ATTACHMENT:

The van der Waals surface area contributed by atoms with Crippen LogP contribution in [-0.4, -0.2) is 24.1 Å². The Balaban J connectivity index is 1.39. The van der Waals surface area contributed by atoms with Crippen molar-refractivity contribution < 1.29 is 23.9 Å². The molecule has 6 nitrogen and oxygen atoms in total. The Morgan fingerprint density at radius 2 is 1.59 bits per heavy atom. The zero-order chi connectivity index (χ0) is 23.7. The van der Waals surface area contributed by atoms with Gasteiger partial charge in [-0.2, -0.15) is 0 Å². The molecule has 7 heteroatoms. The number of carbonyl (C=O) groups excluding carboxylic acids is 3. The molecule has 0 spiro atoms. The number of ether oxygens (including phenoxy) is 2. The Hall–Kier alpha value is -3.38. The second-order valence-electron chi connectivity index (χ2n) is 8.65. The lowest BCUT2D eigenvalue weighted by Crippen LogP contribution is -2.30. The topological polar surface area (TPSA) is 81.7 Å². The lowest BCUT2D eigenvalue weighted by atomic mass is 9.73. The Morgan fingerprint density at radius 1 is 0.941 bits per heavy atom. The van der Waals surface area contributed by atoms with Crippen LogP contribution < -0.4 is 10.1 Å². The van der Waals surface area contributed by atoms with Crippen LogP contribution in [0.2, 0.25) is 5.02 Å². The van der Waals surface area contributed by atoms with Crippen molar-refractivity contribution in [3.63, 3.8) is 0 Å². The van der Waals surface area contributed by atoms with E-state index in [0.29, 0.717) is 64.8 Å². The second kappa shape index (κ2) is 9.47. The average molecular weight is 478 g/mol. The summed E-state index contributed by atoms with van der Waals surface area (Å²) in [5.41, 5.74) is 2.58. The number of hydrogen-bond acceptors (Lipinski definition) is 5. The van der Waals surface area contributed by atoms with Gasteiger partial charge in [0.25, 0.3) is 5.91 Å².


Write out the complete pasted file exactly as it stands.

The van der Waals surface area contributed by atoms with Crippen LogP contribution in [-0.4, -0.2) is 24.1 Å². The Balaban J connectivity index is 1.39. The van der Waals surface area contributed by atoms with Crippen molar-refractivity contribution < 1.29 is 23.9 Å². The molecule has 6 nitrogen and oxygen atoms in total. The Morgan fingerprint density at radius 2 is 1.59 bits per heavy atom. The zero-order chi connectivity index (χ0) is 23.7. The van der Waals surface area contributed by atoms with Gasteiger partial charge in [-0.2, -0.15) is 0 Å². The molecule has 7 heteroatoms. The number of carbonyl (C=O) groups excluding carboxylic acids is 3. The molecule has 0 spiro atoms. The number of ether oxygens (including phenoxy) is 2. The Hall–Kier alpha value is -3.38. The second-order valence-electron chi connectivity index (χ2n) is 8.65. The lowest BCUT2D eigenvalue weighted by Crippen LogP contribution is -2.30. The topological polar surface area (TPSA) is 81.7 Å². The lowest BCUT2D eigenvalue weighted by atomic mass is 9.73. The Morgan fingerprint density at radius 1 is 0.941 bits per heavy atom. The van der Waals surface area contributed by atoms with Crippen LogP contribution < -0.4 is 10.1 Å². The van der Waals surface area contributed by atoms with Crippen LogP contribution in [0.2, 0.25) is 5.02 Å². The van der Waals surface area contributed by atoms with Crippen molar-refractivity contribution in [3.63, 3.8) is 0 Å². The van der Waals surface area contributed by atoms with E-state index in [0.29, 0.717) is 64.8 Å². The second kappa shape index (κ2) is 9.47. The average molecular weight is 478 g/mol. The summed E-state index contributed by atoms with van der Waals surface area (Å²) in [5.41, 5.74) is 2.58. The number of hydrogen-bond acceptors (Lipinski definition) is 5. The van der Waals surface area contributed by atoms with Gasteiger partial charge in [0.25, 0.3) is 5.91 Å².